I have been wondering about it all day as I heard that particles of bodies at absolute zero have no kinetic energy. So, is it true that the total kinetic energy of an ideal gas is equal to its thermal energy?

  • $\begingroup$ Kinetic energy is not temperature. At low temperatures, particles have kinetic energy due to quantum physics. $\endgroup$ – Pieter Jan 19 '18 at 20:01

Absolutely not except in the case of an ideal, classical, monatomic gas, with no further degrees of freedom.

A counter-example would be a completely degenerate gas. The degenerate particles have a range of non-zero kinetic energies, right up to the Fermi energy, but none of this can be extracted as heat. The ideal degenerate gas therefore has zero thermal energy and much less thermal than kinetic energy even when not completely degenerate.

For an ideal classical, monatomic gas, all of the kinetic energy can be extracted as heat and indeed the thermal energy and kinetic energy are the same. However, if you start thinking about classical gases of molecules then there may be further degrees of rotational and oscillatory freedom that also store thermal energy, so the translational kinetic energy and thermal energy are not equivalent.

  • $\begingroup$ About the 1st paragraph, it seems you focused on a Fermi gas, which is, according to wikipedia, the QM equivalent of a classical ideal gas. The OP didn't state whether he considered a QM or CM ideal gas. So you could precise that the answer is no in the QM case in the 1st paragraph. $\endgroup$ – thermomagnetic condensed boson Jan 20 '18 at 15:04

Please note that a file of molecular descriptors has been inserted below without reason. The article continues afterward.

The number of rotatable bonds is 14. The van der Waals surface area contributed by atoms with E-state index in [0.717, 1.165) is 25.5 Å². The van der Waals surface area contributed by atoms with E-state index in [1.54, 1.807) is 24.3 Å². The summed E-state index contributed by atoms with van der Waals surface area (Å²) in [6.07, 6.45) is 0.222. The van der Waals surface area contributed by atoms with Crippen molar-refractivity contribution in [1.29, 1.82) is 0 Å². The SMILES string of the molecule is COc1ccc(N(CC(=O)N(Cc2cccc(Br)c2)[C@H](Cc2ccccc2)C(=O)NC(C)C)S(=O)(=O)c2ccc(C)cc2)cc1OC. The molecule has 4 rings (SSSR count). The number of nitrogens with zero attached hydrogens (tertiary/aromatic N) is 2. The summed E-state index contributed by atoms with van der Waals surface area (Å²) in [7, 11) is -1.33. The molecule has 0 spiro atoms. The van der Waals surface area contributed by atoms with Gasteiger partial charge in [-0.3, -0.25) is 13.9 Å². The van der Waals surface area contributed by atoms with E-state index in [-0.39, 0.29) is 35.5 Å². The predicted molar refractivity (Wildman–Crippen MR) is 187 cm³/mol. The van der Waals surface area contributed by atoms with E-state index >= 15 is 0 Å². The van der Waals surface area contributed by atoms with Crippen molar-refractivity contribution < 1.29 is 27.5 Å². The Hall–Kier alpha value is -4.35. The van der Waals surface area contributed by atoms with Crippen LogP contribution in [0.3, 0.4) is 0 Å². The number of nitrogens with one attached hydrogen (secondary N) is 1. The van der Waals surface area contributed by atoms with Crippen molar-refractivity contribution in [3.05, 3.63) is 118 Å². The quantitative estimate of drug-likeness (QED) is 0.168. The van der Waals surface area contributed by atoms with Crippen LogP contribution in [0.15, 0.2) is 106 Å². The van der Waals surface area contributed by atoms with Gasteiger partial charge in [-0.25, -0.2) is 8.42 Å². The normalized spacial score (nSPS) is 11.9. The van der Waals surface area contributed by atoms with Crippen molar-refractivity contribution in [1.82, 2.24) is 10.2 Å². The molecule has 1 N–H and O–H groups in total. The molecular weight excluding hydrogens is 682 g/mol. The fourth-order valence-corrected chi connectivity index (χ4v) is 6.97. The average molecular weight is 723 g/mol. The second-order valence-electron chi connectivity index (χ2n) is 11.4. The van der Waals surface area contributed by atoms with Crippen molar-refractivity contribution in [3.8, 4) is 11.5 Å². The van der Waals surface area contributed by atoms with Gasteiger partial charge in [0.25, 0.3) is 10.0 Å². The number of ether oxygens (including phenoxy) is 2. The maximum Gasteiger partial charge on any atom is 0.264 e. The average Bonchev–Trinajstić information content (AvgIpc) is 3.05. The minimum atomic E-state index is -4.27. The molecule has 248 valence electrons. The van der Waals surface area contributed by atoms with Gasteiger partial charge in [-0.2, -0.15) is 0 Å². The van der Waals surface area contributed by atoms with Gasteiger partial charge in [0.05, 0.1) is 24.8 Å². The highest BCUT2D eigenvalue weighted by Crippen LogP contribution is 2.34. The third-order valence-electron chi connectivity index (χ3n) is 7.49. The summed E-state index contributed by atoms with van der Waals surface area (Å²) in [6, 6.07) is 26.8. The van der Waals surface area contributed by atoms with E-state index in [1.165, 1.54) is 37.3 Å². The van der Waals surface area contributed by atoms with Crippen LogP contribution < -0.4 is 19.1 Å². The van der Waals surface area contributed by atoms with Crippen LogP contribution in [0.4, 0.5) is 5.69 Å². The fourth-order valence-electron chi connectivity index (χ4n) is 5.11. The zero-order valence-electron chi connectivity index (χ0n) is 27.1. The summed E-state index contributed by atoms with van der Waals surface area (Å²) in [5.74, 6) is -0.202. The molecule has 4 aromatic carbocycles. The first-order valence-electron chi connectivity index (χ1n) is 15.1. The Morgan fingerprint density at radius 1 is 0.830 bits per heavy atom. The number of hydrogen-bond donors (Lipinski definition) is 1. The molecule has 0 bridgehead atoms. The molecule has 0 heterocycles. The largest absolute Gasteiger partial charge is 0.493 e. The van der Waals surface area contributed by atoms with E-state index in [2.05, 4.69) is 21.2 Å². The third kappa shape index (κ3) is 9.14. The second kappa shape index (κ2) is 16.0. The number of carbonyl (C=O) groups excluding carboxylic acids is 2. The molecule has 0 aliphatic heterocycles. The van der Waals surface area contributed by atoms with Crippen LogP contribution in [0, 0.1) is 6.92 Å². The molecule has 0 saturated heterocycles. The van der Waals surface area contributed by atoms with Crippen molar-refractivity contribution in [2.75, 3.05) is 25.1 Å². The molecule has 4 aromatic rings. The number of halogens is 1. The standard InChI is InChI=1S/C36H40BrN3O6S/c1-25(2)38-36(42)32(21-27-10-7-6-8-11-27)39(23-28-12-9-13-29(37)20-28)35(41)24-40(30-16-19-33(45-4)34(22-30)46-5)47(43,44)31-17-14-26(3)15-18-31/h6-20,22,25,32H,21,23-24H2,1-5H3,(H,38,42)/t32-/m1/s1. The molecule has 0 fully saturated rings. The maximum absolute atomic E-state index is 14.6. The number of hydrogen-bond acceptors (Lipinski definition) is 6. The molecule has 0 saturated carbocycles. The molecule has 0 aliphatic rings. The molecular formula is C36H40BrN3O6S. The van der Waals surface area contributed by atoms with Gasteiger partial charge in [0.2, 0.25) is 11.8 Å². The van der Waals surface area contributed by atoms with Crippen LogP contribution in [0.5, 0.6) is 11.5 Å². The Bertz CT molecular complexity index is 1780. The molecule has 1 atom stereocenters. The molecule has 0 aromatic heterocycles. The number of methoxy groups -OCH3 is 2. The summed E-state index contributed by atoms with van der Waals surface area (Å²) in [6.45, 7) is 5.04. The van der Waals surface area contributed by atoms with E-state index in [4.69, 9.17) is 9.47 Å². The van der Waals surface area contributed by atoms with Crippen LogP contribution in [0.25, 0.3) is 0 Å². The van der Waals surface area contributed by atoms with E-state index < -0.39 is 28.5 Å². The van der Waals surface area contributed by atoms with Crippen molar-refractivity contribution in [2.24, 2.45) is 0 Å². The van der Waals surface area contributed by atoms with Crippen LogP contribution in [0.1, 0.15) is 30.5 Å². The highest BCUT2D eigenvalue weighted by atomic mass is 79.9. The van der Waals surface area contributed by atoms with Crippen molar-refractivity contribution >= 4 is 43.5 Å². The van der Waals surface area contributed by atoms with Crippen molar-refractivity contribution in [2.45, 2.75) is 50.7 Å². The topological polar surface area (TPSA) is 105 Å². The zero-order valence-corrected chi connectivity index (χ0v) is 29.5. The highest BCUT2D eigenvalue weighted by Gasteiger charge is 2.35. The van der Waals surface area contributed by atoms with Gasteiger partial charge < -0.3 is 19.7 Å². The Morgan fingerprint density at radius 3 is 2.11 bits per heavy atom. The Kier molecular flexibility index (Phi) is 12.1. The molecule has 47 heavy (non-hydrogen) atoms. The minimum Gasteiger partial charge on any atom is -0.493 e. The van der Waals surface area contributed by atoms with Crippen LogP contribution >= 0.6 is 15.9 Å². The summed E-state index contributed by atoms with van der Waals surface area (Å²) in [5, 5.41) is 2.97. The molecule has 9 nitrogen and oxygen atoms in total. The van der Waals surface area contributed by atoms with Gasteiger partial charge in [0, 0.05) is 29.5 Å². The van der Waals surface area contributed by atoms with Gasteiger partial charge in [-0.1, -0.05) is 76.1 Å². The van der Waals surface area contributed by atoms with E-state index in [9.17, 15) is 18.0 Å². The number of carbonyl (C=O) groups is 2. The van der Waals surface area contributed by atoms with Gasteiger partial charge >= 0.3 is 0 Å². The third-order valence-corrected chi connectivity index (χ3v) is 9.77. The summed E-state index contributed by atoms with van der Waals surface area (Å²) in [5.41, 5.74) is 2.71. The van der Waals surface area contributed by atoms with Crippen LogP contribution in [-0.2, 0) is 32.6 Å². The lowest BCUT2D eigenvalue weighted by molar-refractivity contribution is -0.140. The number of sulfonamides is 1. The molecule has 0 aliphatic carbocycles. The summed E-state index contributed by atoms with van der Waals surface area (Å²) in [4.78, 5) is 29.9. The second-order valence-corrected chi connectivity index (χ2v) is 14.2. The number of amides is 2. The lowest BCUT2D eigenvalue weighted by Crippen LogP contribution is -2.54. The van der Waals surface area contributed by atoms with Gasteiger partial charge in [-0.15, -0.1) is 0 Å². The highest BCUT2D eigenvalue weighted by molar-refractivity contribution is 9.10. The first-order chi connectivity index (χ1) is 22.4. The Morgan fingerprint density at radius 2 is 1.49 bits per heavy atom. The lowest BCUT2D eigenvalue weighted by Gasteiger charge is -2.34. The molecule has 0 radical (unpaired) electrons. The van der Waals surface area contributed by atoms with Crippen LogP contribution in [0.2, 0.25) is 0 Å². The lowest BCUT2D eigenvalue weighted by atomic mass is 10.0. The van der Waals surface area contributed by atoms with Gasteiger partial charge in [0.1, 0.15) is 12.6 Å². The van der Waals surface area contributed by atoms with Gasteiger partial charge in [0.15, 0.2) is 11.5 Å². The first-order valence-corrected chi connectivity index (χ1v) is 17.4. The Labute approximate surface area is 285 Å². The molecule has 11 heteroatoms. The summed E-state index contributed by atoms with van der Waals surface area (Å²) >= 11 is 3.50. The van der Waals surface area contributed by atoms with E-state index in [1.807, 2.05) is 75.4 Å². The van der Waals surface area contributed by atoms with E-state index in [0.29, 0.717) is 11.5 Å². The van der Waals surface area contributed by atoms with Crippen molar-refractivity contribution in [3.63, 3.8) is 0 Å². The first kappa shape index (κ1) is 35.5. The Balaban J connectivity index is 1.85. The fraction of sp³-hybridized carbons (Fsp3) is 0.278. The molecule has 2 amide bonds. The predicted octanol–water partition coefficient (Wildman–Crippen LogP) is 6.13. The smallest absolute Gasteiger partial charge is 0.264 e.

• $\begingroup$ @no_choice99 I think my second paragraph does make this clear. The answer is also no for a classical molecular gas, not just quantum gases. $\endgroup$ – Rob Jeffries Jan 20 '18 at 15:44
  • $\begingroup$ What about the Bose gas? $\endgroup$ – thermomagnetic condensed boson Jan 20 '18 at 19:16
  • $\begingroup$ Thanks for the Answer. By an Ideal Gas I meant in Classical Mechanics. $\endgroup$ – Star Platinum ZA WARUDO Feb 7 '18 at 3:36

In short, yes. Although in thermal physics it is often more useful to define "internal energy" of a system (rather than thermal energy) as being the sum of both kinetic and potential energies of the constituent particles, since separating the kinetic and potential components can be difficult.

  • $\begingroup$ This claim is only for true for a select set of simple models and fails on most physically realistic models. $\endgroup$ – dmckee Jan 19 '18 at 22:05

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